How Long Should You Isolate?
Those who believe they have been in contact with someone who has COVID and are unvaccinated should quarantine. Those who test positive, regardless of vaccination status, must isolate, according to the CDC.
According to the CDC, people who are positive for COVID should stay home until it’s safe for them to be around others, including even other members of their home.
Health officials recommend a “sick room” or area for those who are infected and a separate bathroom, if possible.
But isolation may not just be for those who test positive. The CDC also recommends those who have symptoms of COVID-19 and are awaiting test results or have not yet been tested isolate, “even if they do not know if they have been in close contact with someone with COVID-19.”
How do you end insulation?
- You can end isolation after five full days if you are fever-free for 24 hours without the use of fever-reducing medication and your other symptoms have improved (Loss of taste and smell may persist for weeks or months after recovery and need not delay the end of isolation).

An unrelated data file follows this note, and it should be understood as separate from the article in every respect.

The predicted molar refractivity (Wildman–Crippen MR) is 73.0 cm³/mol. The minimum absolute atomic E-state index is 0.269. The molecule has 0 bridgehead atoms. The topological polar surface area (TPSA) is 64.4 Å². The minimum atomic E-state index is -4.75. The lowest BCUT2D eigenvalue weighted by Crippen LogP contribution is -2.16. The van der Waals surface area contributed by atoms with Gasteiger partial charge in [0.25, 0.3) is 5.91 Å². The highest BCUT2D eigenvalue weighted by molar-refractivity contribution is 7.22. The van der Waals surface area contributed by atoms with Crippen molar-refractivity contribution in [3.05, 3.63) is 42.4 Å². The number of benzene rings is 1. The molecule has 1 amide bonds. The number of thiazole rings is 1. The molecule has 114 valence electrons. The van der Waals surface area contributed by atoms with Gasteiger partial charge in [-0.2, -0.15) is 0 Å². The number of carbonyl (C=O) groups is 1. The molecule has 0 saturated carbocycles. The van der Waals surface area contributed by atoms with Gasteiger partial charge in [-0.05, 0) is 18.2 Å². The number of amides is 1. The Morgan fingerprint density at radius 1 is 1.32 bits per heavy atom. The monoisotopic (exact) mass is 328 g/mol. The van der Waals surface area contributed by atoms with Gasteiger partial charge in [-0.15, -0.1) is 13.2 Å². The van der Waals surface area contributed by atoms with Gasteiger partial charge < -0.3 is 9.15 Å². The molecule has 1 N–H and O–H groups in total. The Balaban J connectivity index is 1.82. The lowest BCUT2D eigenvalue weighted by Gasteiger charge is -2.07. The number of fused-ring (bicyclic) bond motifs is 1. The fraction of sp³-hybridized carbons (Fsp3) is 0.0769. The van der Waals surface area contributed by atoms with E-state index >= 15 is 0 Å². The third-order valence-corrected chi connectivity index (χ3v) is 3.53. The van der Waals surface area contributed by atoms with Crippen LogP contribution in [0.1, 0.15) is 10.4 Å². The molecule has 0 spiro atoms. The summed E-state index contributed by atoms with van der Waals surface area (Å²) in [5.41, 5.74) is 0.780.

- If you continue to have fever or your other symptoms have not improved after 5 days of isolation, you should wait to end your isolation until you are fever-free for 24 hours without the use of fever-reducing medication and your other symptoms have improved. Continue to wear a well-fitting mask through day 10. Contact your healthcare provider if you have questions.
- Do not go to places where you are unable to wear a mask, such as restaurants and some gyms, and avoid eating around others at home and at work until a full 10 days after your first day of symptoms.